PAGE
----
Objective The National Emergency X-Radiography Utilisation Study II (NEXUS II) clinical decision rule (CDR) can be used to optimise the use of CT in children with head trauma. We set out to externally validate this CDR in a large cohort.
Methods We performed a prospective observational study of patients aged <18 years presenting with head trauma of any severity to 10 Australian/New Zealand EDs. In a planned secondary analysis, we assessed the accuracy of the NEXUS II CDR (with 95% CI) to detect clinically important intracranial injury (ICI). We also assessed clinician accuracy without the rule.
Results Of 20 137 total patients, we excluded 28 with suspected penetrating injury. Median age was 4.2 years. CTs were obtained in ED for 1962 (9.8%), of whom 377 (19.2%) had ICI as defined by NEXUS II. 74 (19.6% of ICI) patients underwent neurosurgery.
Sensitivity for ICI based on the NEXUS II CDR was 379/383 (99.0 (95% CI 97.3% to 99.7%)) and specificity was 9320/19 726 (47.2% (95% CI 46.5% to 47.9%)) for the total cohort. Sensitivity in the CT-only cohort was similar. Of the 18 022 children without CT in ED, 49.4% had at least one NEXUS II risk criterion. Sensitivity for ICI by the clinicians without the rule was 377/377 (100.0% (95% CI 99.0% to 100.0%)) and specificity was 18 147/19 732 (92.0% (95% CI 91.6% to 92.3%)).
Conclusions NEXUS II had high sensitivity, similar to the derivation study. However, approximately half of unimaged patients were positive for NEXUS II risk criteria; this may result in an increased CT rate in a setting with high clinician accuracy.
- trauma, head
- emergency departments
- imaging, ct/mri
- paediatrics, paediatric emergency medicine
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Contributors FEB: conceived the study, obtained grant funding, designed the study, provided overall supervision, interpreted the data, wrote the initial draft of the paper, gave final approval to be published and agreed to be accountable for all aspects of the work. MLB, NP, AK, SD, JAC, YG, JF, JN, MDL, MA, SH, SB, LMC, EO, SRD: designed the study, obtained the data, provided supervision, interpreted the data, drafted or revised it critically, gave final approval to be published and agreed to be accountable for all aspects of the work. SD: designed the study, supervised the analysis of the data, contributed to the interpretation of the data, revised the paper critically, gave final approval to be published and agreed to be accountable for all aspects of the work.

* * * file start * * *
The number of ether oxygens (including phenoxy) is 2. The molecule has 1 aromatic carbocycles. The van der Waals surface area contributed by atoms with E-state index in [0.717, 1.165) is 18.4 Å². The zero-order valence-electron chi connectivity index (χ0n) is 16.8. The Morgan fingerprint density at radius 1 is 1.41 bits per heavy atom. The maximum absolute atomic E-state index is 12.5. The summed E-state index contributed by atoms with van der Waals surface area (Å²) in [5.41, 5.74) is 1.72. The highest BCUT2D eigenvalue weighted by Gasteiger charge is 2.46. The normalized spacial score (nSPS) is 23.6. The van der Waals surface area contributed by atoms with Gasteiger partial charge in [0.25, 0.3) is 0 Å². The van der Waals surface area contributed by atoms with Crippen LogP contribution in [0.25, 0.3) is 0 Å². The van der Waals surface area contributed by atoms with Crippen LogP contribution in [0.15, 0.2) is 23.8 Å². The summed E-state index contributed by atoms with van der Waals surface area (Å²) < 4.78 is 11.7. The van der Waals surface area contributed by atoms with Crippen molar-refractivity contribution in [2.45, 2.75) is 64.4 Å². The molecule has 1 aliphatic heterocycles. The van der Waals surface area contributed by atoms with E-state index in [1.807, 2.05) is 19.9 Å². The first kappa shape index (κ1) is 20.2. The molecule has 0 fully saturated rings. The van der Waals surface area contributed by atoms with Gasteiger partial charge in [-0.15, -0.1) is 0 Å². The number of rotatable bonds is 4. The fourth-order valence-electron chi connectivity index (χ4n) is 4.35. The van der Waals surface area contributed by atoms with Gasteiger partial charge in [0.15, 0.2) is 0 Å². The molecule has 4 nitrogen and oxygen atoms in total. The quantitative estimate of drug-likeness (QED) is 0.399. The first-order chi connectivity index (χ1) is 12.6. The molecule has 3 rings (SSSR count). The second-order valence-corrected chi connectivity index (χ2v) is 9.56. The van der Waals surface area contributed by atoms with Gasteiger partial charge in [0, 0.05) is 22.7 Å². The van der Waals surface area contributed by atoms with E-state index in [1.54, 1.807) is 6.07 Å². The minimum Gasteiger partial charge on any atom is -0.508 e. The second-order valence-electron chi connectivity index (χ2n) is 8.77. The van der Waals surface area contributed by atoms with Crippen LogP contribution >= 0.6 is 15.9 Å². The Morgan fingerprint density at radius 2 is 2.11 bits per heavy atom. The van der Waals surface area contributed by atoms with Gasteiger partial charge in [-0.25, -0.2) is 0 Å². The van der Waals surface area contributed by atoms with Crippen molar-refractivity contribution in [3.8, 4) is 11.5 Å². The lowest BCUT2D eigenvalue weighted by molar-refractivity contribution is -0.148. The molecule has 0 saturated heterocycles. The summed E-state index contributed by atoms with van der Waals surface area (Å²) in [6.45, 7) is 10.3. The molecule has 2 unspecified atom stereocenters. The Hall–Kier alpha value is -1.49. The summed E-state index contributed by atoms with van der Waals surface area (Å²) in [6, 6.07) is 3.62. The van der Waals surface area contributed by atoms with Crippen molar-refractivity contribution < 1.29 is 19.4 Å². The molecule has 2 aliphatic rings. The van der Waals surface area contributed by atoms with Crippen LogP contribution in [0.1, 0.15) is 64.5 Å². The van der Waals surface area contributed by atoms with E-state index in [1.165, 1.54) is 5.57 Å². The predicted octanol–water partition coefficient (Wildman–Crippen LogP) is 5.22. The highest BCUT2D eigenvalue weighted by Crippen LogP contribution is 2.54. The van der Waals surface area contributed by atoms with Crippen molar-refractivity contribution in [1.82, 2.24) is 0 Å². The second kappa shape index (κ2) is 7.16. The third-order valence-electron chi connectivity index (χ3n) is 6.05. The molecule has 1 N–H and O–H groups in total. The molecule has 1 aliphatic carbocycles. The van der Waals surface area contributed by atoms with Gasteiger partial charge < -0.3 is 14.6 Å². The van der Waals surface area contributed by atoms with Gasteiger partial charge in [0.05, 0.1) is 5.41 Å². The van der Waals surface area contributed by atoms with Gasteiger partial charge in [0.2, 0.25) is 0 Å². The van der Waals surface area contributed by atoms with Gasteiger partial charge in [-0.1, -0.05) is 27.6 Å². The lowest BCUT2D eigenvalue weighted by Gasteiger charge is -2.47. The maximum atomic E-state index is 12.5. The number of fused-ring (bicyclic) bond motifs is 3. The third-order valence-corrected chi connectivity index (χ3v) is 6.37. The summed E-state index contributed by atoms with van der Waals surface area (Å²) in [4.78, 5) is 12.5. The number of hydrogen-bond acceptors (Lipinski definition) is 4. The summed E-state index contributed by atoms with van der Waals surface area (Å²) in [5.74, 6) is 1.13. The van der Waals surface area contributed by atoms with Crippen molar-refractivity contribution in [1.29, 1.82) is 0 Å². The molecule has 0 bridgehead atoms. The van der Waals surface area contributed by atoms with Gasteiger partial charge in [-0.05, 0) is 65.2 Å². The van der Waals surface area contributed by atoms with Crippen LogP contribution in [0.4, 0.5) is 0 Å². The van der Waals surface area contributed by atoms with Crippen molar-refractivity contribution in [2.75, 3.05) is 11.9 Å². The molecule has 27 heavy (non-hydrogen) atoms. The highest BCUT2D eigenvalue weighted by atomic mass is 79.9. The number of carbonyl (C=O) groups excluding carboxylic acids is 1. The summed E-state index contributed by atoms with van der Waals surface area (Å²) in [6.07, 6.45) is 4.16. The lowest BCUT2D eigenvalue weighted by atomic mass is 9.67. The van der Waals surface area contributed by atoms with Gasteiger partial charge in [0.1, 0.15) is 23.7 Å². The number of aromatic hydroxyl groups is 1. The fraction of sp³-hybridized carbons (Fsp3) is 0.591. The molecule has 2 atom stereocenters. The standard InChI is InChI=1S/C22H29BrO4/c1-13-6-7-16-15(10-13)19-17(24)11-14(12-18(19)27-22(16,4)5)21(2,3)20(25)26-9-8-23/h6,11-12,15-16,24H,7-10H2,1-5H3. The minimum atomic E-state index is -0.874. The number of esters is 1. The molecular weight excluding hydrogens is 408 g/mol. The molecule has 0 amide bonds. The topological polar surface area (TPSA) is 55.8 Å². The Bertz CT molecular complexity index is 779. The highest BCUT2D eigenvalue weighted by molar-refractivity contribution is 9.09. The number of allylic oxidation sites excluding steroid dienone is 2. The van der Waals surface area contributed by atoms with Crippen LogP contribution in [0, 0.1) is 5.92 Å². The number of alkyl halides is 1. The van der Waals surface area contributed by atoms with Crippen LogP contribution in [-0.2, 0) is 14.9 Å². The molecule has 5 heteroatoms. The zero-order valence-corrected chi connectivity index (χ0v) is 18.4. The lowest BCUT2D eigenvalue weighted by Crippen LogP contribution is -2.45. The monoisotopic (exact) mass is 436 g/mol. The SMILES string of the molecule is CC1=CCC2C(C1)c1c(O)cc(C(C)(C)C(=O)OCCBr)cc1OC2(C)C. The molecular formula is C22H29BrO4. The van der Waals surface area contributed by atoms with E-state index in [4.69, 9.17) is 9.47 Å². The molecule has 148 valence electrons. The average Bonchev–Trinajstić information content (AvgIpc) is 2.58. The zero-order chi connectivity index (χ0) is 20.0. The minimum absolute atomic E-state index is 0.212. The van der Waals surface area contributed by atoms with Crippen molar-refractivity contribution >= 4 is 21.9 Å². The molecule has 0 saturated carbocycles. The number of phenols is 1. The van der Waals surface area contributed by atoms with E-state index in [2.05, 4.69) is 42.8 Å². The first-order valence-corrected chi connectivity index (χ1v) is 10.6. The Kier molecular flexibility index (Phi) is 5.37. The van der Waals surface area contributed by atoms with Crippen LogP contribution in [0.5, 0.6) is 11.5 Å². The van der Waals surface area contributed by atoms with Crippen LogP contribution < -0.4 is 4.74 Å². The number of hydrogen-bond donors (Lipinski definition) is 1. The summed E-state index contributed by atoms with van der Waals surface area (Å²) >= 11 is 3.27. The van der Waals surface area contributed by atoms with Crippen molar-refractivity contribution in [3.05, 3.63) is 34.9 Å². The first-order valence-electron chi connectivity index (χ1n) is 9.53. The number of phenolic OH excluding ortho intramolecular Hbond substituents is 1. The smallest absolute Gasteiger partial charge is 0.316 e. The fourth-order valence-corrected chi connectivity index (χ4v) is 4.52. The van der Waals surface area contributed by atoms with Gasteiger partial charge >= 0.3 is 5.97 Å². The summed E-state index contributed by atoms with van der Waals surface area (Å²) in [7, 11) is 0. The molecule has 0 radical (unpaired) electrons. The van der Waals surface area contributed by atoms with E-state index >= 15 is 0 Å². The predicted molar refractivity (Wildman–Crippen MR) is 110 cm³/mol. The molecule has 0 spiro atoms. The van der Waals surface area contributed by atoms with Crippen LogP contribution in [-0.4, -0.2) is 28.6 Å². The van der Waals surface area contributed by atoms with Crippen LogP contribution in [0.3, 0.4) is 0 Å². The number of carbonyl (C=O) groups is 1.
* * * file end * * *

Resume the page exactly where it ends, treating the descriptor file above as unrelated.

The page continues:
Funding The study was funded by grants from the National Health and Medical Research Council (project grant GNT1046727, Centre of Research Excellence for Paediatric Emergency Medicine GNT1058560), Canberra, Australia; the Murdoch Childrens Research Institute, Melbourne, Australia; the Emergency Medicine Foundation (EMPJ-11162), Brisbane, Australia; Perpetual Philanthropic Services (2012/1140), Australia; Auckland Medical Research Foundation (No. 3112011) and the A + Trust (Auckland District Health Board), Auckland, New Zealand; WA Health Targeted Research Funds 2013, Perth, Australia; the Townsville Hospital and Health Service Private Practice Research and Education Trust Fund, Townsville, Australia and supported by the Victorian Government’s Infrastructure Support Program, Melbourne, Australia. FEB’s time was part funded by a grant from the Royal Children’s Hospital Foundation, Melbourne, Australia, an NHMRC Practitioner Fellowship GNT1124466 and a Melbourne Children’s Clinician Scientist Fellowship. SRD’s time was part funded by the Health Research Council of New Zealand (HRC13/556).
Competing interests None declared.
Patient consent Not required.
Ethics approval The study was approved by the Royal Children’s Hospital, Melbourne, Australia.
Provenance and peer review Not commissioned; externally peer reviewed.
Data sharing statement There are no additional data available.
Press Release Yes.
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